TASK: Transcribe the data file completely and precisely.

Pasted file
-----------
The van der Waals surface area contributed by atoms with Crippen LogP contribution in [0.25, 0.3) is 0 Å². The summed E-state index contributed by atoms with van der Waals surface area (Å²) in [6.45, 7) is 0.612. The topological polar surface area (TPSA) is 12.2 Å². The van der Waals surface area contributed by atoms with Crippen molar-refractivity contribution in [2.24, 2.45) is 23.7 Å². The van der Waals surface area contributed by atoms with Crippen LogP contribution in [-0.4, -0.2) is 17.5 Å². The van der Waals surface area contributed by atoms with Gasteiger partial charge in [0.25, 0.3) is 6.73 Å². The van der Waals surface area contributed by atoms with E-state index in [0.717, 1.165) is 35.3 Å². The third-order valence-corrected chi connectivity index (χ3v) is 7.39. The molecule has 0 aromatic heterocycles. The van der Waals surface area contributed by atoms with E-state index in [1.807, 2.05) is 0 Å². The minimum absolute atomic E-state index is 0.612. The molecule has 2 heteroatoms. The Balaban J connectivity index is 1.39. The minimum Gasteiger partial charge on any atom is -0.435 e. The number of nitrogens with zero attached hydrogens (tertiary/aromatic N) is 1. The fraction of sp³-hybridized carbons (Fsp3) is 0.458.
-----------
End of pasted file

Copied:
The van der Waals surface area contributed by atoms with Crippen LogP contribution in [0.25, 0.3) is 0 Å². The summed E-state index contributed by atoms with van der Waals surface area (Å²) in [6.45, 7) is 0.612. The topological polar surface area (TPSA) is 12.2 Å². The van der Waals surface area contributed by atoms with Crippen molar-refractivity contribution in [2.24, 2.45) is 23.7 Å². The van der Waals surface area contributed by atoms with Crippen LogP contribution in [-0.4, -0.2) is 17.5 Å². The van der Waals surface area contributed by atoms with Gasteiger partial charge in [0.25, 0.3) is 6.73 Å². The van der Waals surface area contributed by atoms with E-state index in [0.717, 1.165) is 35.3 Å². The third-order valence-corrected chi connectivity index (χ3v) is 7.39. The molecule has 0 aromatic heterocycles. The van der Waals surface area contributed by atoms with E-state index in [1.807, 2.05) is 0 Å². The minimum absolute atomic E-state index is 0.612. The molecule has 2 heteroatoms. The Balaban J connectivity index is 1.39. The minimum Gasteiger partial charge on any atom is -0.435 e. The number of nitrogens with zero attached hydrogens (tertiary/aromatic N) is 1. The fraction of sp³-hybridized carbons (Fsp3) is 0.458.